4 Virtual Card Use Cases in the Online Travel Industry

Many online travel agencies (OTAs) are using virtual card solutions to make their payment operations more flexible, scalable, and cost-effective.

While traditional options like the Billing and Settlement Plan (BSP), ACH, and wire transfers rely on older, less flexible infrastructure, virtual card solutions provide customization, flexibility, speed, and robust controls.

This translates to a number of benefits for OTAs:

  • Streamlined invoicing
  • Faster settlement times
  • Reduced fraud on international bookings
  • Richer transaction data to simplify reconciliation

Virtual cards also allow travel companies to make other optimizations beyond what traditional payment solutions can offer. In this guide, we explore four of the most common use cases for virtual cards in the online travel industry.

What is a virtual card?

Virtual cards have all the same characteristics of physical cards, such as the 16 digit number (PAN), CVV, cardholder name, and billing address, except they’re stored online instead of your physical wallet.

Just like regular cards, these cards can be credit, debit, prepaid, or gift — whichever best fits your use case.

Four common OTA use cases for virtual cards

There are four common ways online travel agencies use virtual cards:

  • Making payments more efficient and scalable
  • Optimizing the payment experience
  • Supporting new business offerings
  • Issuing cards directly to customers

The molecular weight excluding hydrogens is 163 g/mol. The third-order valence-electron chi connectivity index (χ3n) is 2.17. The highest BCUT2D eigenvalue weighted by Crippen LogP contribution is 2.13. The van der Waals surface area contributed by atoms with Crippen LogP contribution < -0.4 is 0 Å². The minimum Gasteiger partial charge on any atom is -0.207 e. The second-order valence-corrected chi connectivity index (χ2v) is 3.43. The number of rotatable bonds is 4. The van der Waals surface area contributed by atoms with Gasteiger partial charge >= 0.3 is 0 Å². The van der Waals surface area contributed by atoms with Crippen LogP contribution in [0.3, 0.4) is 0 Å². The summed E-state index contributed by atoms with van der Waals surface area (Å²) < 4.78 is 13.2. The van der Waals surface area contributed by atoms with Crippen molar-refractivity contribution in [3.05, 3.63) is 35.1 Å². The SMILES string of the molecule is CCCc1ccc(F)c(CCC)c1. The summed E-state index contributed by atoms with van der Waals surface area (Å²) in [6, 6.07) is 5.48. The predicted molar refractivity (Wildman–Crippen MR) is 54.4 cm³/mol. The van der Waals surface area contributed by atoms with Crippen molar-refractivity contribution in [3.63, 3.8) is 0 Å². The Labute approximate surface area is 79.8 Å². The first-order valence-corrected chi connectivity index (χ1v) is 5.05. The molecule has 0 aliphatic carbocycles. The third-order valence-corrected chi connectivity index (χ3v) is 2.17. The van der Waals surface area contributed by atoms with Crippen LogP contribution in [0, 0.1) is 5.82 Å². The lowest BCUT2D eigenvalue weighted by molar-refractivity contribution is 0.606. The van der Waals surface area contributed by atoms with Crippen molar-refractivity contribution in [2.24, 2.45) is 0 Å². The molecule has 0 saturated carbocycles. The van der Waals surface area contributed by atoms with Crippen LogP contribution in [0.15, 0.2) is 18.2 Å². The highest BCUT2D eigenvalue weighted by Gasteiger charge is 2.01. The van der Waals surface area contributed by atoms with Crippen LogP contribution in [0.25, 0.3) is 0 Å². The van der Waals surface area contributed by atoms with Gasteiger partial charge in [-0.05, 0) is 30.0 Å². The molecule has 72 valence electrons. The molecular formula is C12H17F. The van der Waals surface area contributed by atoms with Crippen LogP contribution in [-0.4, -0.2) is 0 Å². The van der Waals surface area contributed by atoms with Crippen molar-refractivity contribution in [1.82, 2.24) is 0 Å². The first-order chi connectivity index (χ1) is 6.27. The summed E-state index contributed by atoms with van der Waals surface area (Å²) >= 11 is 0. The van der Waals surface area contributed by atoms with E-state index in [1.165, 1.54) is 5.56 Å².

Increasing payment efficiency and scalability

This is perhaps the most common use case. Virtual cards reduce operational expenses inherent to manual payment workflows and minimize errors, which in turn helps reduce costs. This is key for the OTA space that operates with relatively thin margins.

Typically, OTAs will have manual support teams process orders when they come in by manually keying in data and making purchases from tourism suppliers. For companies with volume like Booking.com or Kayak, this process would need to be repeated thousands of times per minute, each time allowing for costly errors infringing on revenue.

Virtual card solutions allow a logic setup to programmatically create a card when an order comes in, then complete the transaction in a fully automated way. After a completed transaction, data comes back saying this merchant has run X card on Y transaction, that data is fed into accounting software, and the transactions are automatically reconciled. These programmatically generated cards enable scalability.

API-generated cards create an efficient payment process compared to the BSP system. Payment optimization is often cited as the top benefit of accepting virtual cards.

Use case:

  • Create a more scalable payment stack
  • Manage cards programmatically
  • Eliminate manual payments and reconciliation
  • Optimize cash flow
  • Get real-time visibility into payments

Optimizing the payment experience

Payments are core to OTA operations; optimizing the payment experience can help expand margins and increase conversions. In fact, offering flexible, secure payment options in lieu of more vulnerable options like wire transfers is one of the easiest ways to drive more conversions at checkout.

More importantly, the ability to optimize the flow of payments throughout the double-loop is also a precursor to differentiation on both the customer and vendor sides.